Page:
Everett’s OceanGate powers new submarine with ordinary technology

SEATTLE — OceanGate’s new submarine is steered with a video-game controller, uses computer fans in the air filtration system and shows sonar data on a consumer-grade flat screen.

Cyclops 1 uses everyday technology. But it is central to OceanGate’s ambitious business plan to open new markets in undersea operations, CEO Stockton Rush said.

The newly Everett-based company unveiled Cyclops on Wednesday at the Museum of History and Industry here. It was developed in partnership with the University of Washington’s Applied Physics Laboratory.

The sub is the size of a small school bus — 16 feet long and about 8 feet tall. The front end has a bubble canopy 57 inches across. Including a driver, the sub can carry five people. That’s about a third of OceanGate’s workforce, which recently moved to the Port of Everett’s Waterfront Center.

A former McDonnell Douglas test pilot, Rush started the privately held company in 2009 with Guillermo Söhnlein, who left OceanGate three years ago.

The company already has a long list of clients — mostly university researchers — who use the Antipodes submarine, a forerunner to the Cyclops.

Last August, the company had its best-known passenger, hip hop artist Ben Haggerty, or Macklemore, as he is better known. The Seattle native joined the crew of the Antipodes on a dive in Puget Sound to find sixgill sharks. The dive was filmed for the Discovery Channel’s “Shark Week” series, which Macklemore referenced in his No. 1 song, “Can’t Hold Us.”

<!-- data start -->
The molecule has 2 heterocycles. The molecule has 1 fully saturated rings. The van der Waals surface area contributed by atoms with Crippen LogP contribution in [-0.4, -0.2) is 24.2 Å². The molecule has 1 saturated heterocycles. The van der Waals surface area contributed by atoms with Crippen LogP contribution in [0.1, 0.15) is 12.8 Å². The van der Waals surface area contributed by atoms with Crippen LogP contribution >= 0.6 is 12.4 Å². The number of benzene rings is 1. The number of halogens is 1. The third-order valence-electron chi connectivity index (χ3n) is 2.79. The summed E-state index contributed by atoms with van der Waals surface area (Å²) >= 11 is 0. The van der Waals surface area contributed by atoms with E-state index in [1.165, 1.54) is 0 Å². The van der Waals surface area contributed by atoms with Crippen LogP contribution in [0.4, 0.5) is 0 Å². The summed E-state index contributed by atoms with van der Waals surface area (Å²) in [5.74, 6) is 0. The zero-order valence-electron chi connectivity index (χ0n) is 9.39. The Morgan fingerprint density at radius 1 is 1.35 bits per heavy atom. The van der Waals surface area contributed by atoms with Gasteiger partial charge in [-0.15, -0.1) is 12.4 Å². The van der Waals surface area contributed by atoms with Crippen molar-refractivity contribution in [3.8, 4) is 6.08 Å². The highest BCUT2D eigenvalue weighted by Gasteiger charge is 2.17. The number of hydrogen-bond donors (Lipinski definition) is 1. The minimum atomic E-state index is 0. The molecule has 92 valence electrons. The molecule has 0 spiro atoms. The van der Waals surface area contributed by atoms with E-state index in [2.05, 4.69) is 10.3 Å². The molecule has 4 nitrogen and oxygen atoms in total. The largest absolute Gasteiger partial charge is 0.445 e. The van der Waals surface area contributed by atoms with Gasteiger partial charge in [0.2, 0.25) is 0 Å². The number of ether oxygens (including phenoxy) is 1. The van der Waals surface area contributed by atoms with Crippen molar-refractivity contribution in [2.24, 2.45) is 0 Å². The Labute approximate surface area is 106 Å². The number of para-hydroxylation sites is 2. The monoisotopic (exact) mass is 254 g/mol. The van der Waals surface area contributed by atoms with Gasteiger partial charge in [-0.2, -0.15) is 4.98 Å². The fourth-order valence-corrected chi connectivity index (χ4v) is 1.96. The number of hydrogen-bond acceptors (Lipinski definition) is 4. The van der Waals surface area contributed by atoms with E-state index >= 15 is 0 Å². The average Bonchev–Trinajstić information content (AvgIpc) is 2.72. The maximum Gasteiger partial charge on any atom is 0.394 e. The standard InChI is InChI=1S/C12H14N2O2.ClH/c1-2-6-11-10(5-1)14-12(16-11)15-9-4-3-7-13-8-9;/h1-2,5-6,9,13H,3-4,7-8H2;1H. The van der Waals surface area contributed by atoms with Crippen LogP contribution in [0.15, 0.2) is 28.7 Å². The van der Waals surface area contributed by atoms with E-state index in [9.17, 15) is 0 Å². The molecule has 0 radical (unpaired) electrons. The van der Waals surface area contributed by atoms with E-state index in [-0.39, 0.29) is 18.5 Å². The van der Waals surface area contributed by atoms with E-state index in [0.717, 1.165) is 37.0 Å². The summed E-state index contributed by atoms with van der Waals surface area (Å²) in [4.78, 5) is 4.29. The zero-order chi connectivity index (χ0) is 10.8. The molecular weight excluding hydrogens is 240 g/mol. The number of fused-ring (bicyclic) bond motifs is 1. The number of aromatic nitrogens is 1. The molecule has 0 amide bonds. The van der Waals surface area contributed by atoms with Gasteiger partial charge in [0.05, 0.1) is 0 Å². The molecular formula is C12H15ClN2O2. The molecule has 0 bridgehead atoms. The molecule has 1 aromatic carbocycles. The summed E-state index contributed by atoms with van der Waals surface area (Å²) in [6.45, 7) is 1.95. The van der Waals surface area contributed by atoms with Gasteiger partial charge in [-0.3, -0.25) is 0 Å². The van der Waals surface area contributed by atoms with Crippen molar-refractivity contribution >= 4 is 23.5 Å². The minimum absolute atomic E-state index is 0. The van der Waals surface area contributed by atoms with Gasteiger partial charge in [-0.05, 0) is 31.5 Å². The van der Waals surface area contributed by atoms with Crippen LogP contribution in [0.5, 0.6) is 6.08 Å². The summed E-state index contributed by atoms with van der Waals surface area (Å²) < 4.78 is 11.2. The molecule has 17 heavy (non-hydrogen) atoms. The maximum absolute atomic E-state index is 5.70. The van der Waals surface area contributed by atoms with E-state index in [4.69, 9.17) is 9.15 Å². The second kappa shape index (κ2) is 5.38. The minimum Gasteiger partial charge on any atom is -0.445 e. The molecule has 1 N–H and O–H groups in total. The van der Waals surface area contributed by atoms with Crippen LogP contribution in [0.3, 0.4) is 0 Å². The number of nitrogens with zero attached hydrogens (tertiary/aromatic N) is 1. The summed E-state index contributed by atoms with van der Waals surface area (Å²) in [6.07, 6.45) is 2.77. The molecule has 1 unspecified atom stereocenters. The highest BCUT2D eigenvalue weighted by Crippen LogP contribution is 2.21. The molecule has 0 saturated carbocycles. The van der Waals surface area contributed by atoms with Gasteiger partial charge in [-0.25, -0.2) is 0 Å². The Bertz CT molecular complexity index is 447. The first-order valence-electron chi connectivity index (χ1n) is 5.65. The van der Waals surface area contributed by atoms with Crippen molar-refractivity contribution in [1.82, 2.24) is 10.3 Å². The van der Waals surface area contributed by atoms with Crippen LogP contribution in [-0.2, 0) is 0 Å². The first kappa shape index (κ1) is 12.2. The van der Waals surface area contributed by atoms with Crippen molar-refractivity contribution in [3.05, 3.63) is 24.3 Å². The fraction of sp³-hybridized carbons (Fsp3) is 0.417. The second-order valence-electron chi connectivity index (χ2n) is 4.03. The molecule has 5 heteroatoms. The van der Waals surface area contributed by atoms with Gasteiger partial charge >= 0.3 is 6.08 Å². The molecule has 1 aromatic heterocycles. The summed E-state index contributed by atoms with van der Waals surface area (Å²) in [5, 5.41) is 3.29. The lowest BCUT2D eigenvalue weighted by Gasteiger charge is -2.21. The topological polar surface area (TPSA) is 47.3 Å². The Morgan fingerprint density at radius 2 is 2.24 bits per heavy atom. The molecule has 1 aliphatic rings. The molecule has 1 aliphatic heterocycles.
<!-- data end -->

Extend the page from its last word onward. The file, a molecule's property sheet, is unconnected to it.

There isn’t any gee-whiz technology in Cyclops. The sub runs off two Intel Nook computers.

What makes Cyclops remarkable is how versatile the sub is, Rush said while sitting in the driver’s seat, in the middle of the small interior.

“We’re all about giving people access to the ocean,” he said.

Most small submarines and underwater remotely operated vehicles are privately owned, making it difficult to rent one. But most companies, public agencies and academic researchers don’t need to own their own sub or ROV, Rush said.

He compared it to chartering a private jet versus buying one.

Potential customers range from university scientists to tourists to petroleum companies to the state’s Department of Transportation, Rush said.

Using an ROV, for example, it might take a week to inspect the underwater pontoons supporting the Highway 520 floating bridge across Lake Washington, he said.

An ROV is connected to an operator by tether, which limits its range.

“You drop it down to inspect one pontoon, and then you have to pull it up again, and go to the next one,” he said. “In this thing, I can just go from one pontoon to the next without coming up,” greatly reducing the time needed to inspect the entire bridge.

The sub already can outbid ROVs for many jobs, he said.

That is why the University of Washington got involved, said Bob Miyamoto, a researcher at the school’s Applied Physics Lab. “It was what fit in our budget.”

The sub has had five dives so far as part of sea trials. The company expects testing to be finished by June.

Two more subs are planned, both made with carbon-fiber-composite hulls. The Cyclops 2 is to be ready in June 2016, followed by Cyclops 3 in January 2017.

Dan Catchpole: 425-339-3454; dcatchpole@heraldnet.com.

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